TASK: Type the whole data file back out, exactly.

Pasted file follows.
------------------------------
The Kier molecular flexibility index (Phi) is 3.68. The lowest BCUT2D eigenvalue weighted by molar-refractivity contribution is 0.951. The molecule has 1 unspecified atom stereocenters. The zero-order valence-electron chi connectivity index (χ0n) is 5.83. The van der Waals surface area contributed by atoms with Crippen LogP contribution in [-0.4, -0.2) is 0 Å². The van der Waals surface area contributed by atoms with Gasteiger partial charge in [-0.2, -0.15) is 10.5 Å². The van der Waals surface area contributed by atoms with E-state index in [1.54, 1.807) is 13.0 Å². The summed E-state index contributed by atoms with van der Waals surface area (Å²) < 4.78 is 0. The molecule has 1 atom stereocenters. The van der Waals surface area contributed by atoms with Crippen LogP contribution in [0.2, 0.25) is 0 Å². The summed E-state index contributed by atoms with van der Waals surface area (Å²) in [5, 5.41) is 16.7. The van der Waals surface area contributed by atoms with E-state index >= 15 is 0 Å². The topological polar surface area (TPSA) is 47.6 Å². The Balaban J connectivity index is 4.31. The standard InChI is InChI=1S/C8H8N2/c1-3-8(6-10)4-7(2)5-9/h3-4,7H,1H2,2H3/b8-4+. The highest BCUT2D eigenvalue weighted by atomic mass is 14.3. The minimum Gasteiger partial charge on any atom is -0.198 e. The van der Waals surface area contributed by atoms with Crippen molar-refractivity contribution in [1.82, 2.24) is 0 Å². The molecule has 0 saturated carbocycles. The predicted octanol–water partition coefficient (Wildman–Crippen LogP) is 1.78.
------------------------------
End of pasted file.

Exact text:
The Kier molecular flexibility index (Phi) is 3.68. The lowest BCUT2D eigenvalue weighted by molar-refractivity contribution is 0.951. The molecule has 1 unspecified atom stereocenters. The zero-order valence-electron chi connectivity index (χ0n) is 5.83. The van der Waals surface area contributed by atoms with Crippen LogP contribution in [-0.4, -0.2) is 0 Å². The van der Waals surface area contributed by atoms with Gasteiger partial charge in [-0.2, -0.15) is 10.5 Å². The van der Waals surface area contributed by atoms with E-state index in [1.54, 1.807) is 13.0 Å². The summed E-state index contributed by atoms with van der Waals surface area (Å²) < 4.78 is 0. The molecule has 1 atom stereocenters. The van der Waals surface area contributed by atoms with Crippen LogP contribution in [0.2, 0.25) is 0 Å². The summed E-state index contributed by atoms with van der Waals surface area (Å²) in [5, 5.41) is 16.7. The van der Waals surface area contributed by atoms with E-state index >= 15 is 0 Å². The topological polar surface area (TPSA) is 47.6 Å². The Balaban J connectivity index is 4.31. The standard InChI is InChI=1S/C8H8N2/c1-3-8(6-10)4-7(2)5-9/h3-4,7H,1H2,2H3/b8-4+. The highest BCUT2D eigenvalue weighted by atomic mass is 14.3. The minimum Gasteiger partial charge on any atom is -0.198 e. The van der Waals surface area contributed by atoms with Crippen molar-refractivity contribution in [1.82, 2.24) is 0 Å². The molecule has 0 saturated carbocycles. The predicted octanol–water partition coefficient (Wildman–Crippen LogP) is 1.78.